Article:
2. I am a highly experienced professional, and as a freelance writer, I know my craft and respect it immensely. My work and my skills make me a strategic partner for other businesses.
3. While freelancing may sound easy, take my word for it – it is quite the opposite. There is nothing ‘free’ about it, and while I do have some leeway to decide my work hours, clients expect work completion within deadlines. They pay me – so they rightfully have expectations, and I have never faltered on a deadline.
4. I am not in a state of transition – this is my business and I am here to stay. In order to get better, I continue to read and consistently attempt to write articles on new and different subjects. The endeavour is to write a better piece of content each time.
A Solopreneur ‘runs a business of one’ – strong and determined, and with the ability to produce top quality work. I own this business. I am committed to it and my aim is to help my clients increase their revenue and grow their business through the words are string together. I possess the poise and nous required to manage this business well, and as I pick myself up from the physically draining and emotionally devastating tragedy, I hope to scale the business to a higher level.
I am a solopreneur. I work within systems and processes, have firm goals, undertake business development activities, and constantly endeavour to grow my business. I am a business owner by these standards and more. Connect with me to understand how my business can help yours – firstname.lastname@example.org
The sudden death of my husband on 24th March left me shocked, drained, empty, and disbelieving – and myriad other emotions. The standard responses of you have to move ahead, be strong, you have a child to care for – seem empty and insensitive, and yet I know they are true. I knew however, that I had to forge ahead professionally and personally. My husband Nitish, provided me with the support, love and care I needed to do well professionally – even when I decided to work from home as a freelance writer.
Now I am a single parent – I went back to writing after 3 days of his death, in an attempt to block out all the confusion and gut wrenching pain. I continue to pursue my writing work with intensity and passion – as my clients will confirm. I have refused to relocate because I understand the difficulties of replacing the ‘infrastructure’ around me – clients, some friends, my daughter’s friends and her life, doctors and vets, and many other such supporting aspects.
Going back to work gave me the stability of a routine, and it felt a bit secure. It felt like a ‘break’ from the pain, the mind numbing torment, and the emptiness I felt. Of course, simple things like taking care of self – eating right, sleeping enough – were neglected, and, continues at times. I knew I needed something to keep me busier – people to speak with since I no longer had my love to share things. I have had to start dressing well again – at the cost of being judged by several nosy folk and prying eyes. I know in my heart I am doing the right thing – my daughter needs a stable home, a caring mum, and we both need an extremely safe future.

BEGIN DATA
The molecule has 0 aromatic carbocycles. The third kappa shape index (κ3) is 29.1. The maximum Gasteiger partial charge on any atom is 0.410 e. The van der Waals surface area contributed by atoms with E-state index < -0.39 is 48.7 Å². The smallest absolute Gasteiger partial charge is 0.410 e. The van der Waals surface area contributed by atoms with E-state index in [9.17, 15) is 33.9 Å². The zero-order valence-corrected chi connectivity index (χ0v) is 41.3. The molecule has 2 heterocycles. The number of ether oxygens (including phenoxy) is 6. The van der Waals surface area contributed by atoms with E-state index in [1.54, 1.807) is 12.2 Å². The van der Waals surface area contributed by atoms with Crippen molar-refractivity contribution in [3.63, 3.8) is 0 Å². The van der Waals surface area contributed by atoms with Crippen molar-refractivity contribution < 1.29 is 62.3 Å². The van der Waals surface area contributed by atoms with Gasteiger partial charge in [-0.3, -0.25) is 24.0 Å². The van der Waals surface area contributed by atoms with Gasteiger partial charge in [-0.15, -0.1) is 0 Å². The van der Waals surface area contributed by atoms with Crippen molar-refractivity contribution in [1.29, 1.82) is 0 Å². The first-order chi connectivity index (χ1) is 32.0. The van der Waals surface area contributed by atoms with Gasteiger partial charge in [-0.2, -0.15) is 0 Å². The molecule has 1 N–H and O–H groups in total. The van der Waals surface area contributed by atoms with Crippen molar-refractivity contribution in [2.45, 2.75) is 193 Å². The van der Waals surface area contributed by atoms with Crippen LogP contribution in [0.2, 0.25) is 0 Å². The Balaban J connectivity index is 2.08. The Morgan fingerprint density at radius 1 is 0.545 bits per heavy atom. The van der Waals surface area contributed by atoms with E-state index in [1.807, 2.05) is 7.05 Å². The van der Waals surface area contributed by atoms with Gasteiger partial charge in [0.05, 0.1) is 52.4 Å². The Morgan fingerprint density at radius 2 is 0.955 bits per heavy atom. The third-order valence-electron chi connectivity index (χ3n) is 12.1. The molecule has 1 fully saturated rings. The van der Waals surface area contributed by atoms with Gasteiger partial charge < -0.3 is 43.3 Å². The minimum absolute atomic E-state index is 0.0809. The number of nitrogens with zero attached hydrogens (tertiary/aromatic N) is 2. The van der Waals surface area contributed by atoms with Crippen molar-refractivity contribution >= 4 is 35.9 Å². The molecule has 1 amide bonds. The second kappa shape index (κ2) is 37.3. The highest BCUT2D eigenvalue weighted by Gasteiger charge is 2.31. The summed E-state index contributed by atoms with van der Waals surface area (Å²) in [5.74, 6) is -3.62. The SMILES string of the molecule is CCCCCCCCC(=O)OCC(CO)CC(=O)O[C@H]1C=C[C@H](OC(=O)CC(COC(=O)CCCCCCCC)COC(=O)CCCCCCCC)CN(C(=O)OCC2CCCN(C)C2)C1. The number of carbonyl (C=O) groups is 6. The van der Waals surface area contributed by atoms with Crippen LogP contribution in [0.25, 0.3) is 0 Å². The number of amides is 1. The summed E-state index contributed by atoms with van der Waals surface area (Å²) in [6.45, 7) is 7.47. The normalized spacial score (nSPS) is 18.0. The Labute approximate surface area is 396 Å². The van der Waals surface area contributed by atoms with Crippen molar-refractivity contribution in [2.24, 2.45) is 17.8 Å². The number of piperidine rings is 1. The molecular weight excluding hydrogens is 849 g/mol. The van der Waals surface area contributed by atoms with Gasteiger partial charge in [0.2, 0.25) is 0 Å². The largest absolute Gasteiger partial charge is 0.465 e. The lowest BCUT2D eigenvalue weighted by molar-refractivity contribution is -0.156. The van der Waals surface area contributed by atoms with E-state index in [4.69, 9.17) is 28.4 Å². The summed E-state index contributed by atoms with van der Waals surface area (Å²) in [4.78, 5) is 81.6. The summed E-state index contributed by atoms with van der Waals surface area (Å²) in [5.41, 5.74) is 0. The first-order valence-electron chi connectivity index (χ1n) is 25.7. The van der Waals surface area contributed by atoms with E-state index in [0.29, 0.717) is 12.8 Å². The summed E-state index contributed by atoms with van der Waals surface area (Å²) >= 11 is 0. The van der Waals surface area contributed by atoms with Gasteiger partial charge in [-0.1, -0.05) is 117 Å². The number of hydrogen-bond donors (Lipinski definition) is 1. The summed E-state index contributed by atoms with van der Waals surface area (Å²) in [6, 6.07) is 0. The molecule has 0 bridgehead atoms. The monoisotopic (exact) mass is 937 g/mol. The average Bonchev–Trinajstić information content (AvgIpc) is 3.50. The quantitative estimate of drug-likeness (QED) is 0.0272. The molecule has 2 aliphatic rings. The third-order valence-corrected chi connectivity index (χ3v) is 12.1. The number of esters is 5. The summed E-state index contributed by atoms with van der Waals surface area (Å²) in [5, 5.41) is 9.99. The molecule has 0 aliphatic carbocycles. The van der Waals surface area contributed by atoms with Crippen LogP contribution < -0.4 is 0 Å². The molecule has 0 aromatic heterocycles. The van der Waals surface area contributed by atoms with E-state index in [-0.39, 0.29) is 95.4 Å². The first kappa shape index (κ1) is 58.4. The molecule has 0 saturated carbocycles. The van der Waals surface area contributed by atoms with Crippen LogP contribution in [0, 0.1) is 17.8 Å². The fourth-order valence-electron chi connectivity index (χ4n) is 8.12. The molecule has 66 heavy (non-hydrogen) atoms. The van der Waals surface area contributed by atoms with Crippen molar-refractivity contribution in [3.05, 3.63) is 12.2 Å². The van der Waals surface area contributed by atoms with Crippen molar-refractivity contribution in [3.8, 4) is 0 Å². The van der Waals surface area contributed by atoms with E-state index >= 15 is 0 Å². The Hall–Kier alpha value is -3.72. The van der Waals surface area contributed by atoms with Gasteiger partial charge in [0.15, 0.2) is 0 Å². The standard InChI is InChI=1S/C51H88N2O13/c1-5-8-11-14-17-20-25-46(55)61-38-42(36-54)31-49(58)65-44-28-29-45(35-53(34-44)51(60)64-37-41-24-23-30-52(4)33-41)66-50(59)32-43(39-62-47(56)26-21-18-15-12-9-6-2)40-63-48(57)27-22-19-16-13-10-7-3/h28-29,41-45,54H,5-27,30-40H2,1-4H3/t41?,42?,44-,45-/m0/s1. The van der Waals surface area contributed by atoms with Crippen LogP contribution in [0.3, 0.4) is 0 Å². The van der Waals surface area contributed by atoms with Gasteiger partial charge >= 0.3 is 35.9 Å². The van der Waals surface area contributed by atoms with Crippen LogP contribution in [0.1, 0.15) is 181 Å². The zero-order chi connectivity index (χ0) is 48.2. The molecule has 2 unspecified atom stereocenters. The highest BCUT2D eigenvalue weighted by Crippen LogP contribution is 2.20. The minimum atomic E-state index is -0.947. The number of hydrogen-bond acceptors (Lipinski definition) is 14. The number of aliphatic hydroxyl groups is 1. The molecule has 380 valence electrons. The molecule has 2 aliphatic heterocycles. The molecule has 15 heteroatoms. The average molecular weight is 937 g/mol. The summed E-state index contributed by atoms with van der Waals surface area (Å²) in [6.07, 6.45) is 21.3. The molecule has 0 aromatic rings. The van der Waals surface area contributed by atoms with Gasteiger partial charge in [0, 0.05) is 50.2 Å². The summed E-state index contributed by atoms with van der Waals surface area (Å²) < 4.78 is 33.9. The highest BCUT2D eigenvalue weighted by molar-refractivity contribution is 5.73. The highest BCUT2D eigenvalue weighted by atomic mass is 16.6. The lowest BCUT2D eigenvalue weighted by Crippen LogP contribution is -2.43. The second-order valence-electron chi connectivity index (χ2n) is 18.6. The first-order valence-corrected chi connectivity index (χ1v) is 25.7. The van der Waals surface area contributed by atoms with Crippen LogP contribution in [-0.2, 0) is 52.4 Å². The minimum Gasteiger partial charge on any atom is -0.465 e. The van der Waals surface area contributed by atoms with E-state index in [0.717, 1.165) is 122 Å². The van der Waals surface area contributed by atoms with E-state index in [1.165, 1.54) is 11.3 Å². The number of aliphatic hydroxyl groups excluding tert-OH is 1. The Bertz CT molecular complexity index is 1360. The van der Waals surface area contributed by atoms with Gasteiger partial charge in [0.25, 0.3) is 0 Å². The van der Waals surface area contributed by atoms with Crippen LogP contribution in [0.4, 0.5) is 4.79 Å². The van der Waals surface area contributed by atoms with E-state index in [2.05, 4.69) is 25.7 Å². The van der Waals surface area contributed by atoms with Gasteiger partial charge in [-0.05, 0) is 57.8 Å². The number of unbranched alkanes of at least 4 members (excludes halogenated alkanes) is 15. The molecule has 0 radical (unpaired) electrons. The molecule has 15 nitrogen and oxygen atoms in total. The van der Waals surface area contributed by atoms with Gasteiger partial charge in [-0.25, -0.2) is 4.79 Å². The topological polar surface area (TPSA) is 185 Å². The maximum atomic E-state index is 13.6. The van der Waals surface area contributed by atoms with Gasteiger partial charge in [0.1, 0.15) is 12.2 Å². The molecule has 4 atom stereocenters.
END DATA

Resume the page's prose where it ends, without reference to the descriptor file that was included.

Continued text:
I refuse to get writing assignments based on sympathy – clients and businesses are not sympathetic anyway if you do not perform. I am now working hard at a new business too, learning more, and keeping my head high. Tears have not stopped flowing – I cry even because my daughter lost a loving father – it is unfair to her to grow up without him. With everything, that has happened and is happening, my adrenalin is pumping and I am unbelievably strong, thanks to my daughter, and whatever I hope to achieve for her.
What is it about writing that catches the fancy and imagination of so many?
For me writing is a plethora of things – freedom, creativity, financial gains, penning my thoughts and moods by way of a piece and also being able to capture the essences of the subject being ‘spoken’ about. It’s often not easy especially when the mood is downbeat and melancholic. Writing is toughest then.
What is most fascinating for me when I write is being alone – not lonely – alone. Together with and yet mysteriously aloof from all the things that surround me – I am detached. It’s possible for me to see and understand a lot more – something that cannot be strung together in words.
There are times when my mind shuts out the surroundings, blocks out the sounds and I feel in complete union and honesty with the words that flow through and out of me. I am guilty of feeling inexplicable annoyance for anything / anyone able to disrupt this ‘trance’ – of course it is my fault for not focusing enough.